There’s still time to nominate local icons for Best of D.C.
I really, really enjoy reading the Washington City Paper. I find your articles to be very informative; they relate to what is going on on the streets of D.C. It is very enlightening for those who do not have a “connect.” Continue to keep it real and reveal truth that other papers don’t report.
Allow me please to begin with the following disclaimer: I am writing this letter based solely on the fact that I have assumed that “The Stoop at 1701 Euclid” (12/3/04), by Jason Cherkis, is actually true and factual. I realize my disclaimer is strange; however, it is absolutely unbelievable that in this day and age blatant, obviously racially motivated, discriminating “Get those people out of our neighborhood” scare tactics are still attempted with so much passion.
I find this family’s experience absolutely mind-boggling, stressful, and disheartening. The selfishness of their so-called neighbors and their small-minded desire to create a perfect little space sickens me.
How is it that D.C. government representatives can spend time, which equals taxpayer money, on avid attempts to evict property owners? Gentrification.
How is it that city government representatives and agencies support this ongoing effort? Gentrification.
Call me naive, but it is hard to comprehend why the D.C. government would participate in an all-out effort to react to complaints about the “black jackets” of this neighborhood corner and associate all their activity with the Bennett family. Have they been to other city neighborhoods and been as adamant there? I don’t think so. Gentrification.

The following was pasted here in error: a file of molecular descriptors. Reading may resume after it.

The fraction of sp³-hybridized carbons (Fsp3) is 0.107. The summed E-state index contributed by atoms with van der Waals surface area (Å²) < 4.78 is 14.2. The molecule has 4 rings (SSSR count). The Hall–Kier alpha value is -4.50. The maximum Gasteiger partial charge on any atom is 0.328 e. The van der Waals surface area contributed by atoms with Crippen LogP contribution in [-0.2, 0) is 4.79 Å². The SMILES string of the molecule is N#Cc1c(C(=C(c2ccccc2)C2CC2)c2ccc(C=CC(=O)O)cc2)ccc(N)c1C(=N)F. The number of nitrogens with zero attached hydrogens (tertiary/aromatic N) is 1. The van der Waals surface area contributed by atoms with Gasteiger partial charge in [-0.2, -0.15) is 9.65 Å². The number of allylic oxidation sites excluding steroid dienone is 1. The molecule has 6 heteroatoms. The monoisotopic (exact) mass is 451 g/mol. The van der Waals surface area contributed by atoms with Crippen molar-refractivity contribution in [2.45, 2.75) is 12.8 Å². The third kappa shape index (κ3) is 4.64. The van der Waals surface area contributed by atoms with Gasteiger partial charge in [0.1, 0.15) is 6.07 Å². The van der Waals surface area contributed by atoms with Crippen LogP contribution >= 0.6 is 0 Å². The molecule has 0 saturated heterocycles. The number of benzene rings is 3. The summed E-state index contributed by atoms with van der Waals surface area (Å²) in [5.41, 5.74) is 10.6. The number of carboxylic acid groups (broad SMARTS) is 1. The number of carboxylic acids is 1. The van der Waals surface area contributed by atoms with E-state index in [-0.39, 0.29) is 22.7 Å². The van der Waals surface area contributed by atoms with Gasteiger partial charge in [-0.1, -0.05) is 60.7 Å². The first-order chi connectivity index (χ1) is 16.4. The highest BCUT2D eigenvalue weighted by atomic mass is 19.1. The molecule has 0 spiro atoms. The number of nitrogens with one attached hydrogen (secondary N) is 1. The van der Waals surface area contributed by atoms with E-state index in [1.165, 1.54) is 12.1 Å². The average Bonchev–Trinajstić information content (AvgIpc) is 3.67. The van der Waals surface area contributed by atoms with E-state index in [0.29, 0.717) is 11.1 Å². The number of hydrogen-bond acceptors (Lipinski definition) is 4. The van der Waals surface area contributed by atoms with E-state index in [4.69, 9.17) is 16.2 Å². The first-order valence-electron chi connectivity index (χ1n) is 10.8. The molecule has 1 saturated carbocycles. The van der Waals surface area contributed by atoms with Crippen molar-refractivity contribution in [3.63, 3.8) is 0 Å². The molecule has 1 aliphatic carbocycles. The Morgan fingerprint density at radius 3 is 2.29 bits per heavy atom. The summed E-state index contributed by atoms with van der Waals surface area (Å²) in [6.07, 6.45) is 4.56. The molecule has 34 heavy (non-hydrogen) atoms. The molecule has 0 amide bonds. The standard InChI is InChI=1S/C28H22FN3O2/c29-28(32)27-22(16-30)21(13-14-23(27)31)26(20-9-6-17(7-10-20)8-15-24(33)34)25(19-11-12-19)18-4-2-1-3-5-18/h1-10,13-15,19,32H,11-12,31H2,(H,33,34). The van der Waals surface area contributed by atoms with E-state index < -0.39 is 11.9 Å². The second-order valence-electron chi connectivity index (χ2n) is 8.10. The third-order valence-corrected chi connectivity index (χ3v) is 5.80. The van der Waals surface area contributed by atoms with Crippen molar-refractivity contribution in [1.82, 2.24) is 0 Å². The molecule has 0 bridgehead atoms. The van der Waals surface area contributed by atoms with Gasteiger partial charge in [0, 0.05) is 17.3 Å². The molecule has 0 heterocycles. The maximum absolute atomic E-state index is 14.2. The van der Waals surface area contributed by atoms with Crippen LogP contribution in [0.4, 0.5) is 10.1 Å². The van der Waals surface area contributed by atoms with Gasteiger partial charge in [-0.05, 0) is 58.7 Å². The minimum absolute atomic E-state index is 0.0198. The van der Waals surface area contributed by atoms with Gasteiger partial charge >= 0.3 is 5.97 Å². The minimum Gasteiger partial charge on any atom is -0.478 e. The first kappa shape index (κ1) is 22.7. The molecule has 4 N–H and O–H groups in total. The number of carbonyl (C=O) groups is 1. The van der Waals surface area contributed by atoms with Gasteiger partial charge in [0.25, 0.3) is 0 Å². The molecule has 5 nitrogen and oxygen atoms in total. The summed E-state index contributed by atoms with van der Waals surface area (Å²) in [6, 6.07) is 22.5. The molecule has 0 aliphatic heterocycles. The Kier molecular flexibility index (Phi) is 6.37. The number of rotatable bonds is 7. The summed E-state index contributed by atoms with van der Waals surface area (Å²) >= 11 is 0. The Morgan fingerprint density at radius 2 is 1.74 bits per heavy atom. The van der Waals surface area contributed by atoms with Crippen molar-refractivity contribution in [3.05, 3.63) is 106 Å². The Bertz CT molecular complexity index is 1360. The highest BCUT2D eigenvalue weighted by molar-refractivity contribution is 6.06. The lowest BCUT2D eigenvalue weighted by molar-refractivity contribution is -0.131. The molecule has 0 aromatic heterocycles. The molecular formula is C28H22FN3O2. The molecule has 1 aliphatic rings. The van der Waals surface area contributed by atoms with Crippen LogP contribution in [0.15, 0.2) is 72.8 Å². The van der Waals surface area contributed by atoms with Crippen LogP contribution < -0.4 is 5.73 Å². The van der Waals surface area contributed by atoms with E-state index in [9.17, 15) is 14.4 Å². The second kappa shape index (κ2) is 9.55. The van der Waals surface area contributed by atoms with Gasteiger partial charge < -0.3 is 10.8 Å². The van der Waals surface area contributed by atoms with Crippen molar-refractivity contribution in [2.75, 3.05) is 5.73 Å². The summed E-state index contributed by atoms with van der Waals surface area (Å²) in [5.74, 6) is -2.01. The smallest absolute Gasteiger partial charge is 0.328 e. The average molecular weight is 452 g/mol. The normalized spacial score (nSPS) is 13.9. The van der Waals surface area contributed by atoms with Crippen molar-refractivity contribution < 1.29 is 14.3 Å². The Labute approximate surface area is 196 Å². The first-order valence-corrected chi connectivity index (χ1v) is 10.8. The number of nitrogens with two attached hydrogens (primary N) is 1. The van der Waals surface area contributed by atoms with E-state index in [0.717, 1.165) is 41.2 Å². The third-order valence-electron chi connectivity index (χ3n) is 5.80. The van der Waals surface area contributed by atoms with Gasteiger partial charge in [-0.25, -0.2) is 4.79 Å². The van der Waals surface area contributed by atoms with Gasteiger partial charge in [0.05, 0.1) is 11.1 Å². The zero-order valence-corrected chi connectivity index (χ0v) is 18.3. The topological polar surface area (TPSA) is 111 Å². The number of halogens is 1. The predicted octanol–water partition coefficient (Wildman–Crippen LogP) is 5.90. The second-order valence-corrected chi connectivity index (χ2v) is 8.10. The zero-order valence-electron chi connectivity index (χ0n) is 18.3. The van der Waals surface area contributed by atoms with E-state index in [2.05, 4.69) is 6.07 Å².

(“Gentrification: the process of renewal and rebuilding accompanying the influx of middle-class or affluent people into deteriorating areas that often displaces earlier, usually poorer residents.”)
I am a native Washingtonian and I am proud to have lived in three out of four sectors of the city. I have witnessed many neighborhoods changing over the years. I have lived on blocks and in neighborhoods where there was more than one family that had quite a few members living in the same household. What was the big deal that they congregated on their porches and stoops? They were theirs to congregate on. Yes, they may have been noisy at times, but the neighbors never complained, let alone called the police, advisory neighborhood commissioners, or councilmembers. Why would you do that to a neighbor? As a matter of fact, I envied the clan of close-knit relatives and extended family members, and I often tried to get in good with them and become a part of all the fun!
And yes, illegal drug infestation made its way into our neighborhood, too. The larger families, as well as the smaller families, had male and female relatives who chose to walk the path less desired, and we mourned for them. We did not ostracize them because of any neighbor’s complaining.
Furthermore, how does the Metropolitan Police Department get away with barging in on this family on the basis of hearsay?
My heart goes out to Lonnie. I know how it feels to have a family member make wrong decisions, but separating them from the only support system they know is not the answer. It saddens me to think about his experience, and I can imagine the long-term effects this has created.
Psalms 133:1 “Behold, how good and how pleasant it is for brethren to dwell together in unity!”
I pray the Bennett family find themselves good legal representation and receive resolution to and restitution for the harassment and clear discrimination they have experienced at the hands of the government, as well as known civilians.
To the Bennett family I say: You will survive and win if you don’t quit!
Fort Washington, Md.